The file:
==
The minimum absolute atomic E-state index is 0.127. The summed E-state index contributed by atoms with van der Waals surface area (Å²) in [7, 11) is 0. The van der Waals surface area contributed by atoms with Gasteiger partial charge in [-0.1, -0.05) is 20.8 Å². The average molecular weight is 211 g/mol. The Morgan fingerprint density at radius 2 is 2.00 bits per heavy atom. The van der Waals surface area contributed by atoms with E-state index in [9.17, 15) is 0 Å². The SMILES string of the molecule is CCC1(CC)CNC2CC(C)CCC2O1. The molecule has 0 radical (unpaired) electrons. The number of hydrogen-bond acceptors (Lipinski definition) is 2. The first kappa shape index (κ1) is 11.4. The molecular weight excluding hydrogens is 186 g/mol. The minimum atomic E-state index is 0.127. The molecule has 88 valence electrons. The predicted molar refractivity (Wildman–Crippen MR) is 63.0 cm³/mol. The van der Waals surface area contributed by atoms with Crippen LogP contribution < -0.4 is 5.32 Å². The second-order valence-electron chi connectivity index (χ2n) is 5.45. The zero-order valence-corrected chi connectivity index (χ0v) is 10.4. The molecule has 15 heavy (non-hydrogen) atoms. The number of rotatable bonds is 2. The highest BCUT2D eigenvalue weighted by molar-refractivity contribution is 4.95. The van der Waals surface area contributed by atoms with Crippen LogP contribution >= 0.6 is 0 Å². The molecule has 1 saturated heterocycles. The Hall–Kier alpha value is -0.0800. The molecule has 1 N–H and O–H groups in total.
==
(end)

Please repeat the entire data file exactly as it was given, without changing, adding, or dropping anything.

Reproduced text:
The minimum absolute atomic E-state index is 0.127. The summed E-state index contributed by atoms with van der Waals surface area (Å²) in [7, 11) is 0. The van der Waals surface area contributed by atoms with Gasteiger partial charge in [-0.1, -0.05) is 20.8 Å². The average molecular weight is 211 g/mol. The Morgan fingerprint density at radius 2 is 2.00 bits per heavy atom. The van der Waals surface area contributed by atoms with E-state index in [9.17, 15) is 0 Å². The SMILES string of the molecule is CCC1(CC)CNC2CC(C)CCC2O1. The molecule has 0 radical (unpaired) electrons. The number of hydrogen-bond acceptors (Lipinski definition) is 2. The first kappa shape index (κ1) is 11.4. The molecular weight excluding hydrogens is 186 g/mol. The minimum atomic E-state index is 0.127. The molecule has 88 valence electrons. The predicted molar refractivity (Wildman–Crippen MR) is 63.0 cm³/mol. The van der Waals surface area contributed by atoms with Crippen LogP contribution < -0.4 is 5.32 Å². The second-order valence-electron chi connectivity index (χ2n) is 5.45. The zero-order valence-corrected chi connectivity index (χ0v) is 10.4. The molecule has 15 heavy (non-hydrogen) atoms. The number of rotatable bonds is 2. The highest BCUT2D eigenvalue weighted by molar-refractivity contribution is 4.95. The van der Waals surface area contributed by atoms with Crippen LogP contribution >= 0.6 is 0 Å². The molecule has 1 saturated heterocycles. The Hall–Kier alpha value is -0.0800. The molecule has 1 N–H and O–H groups in total.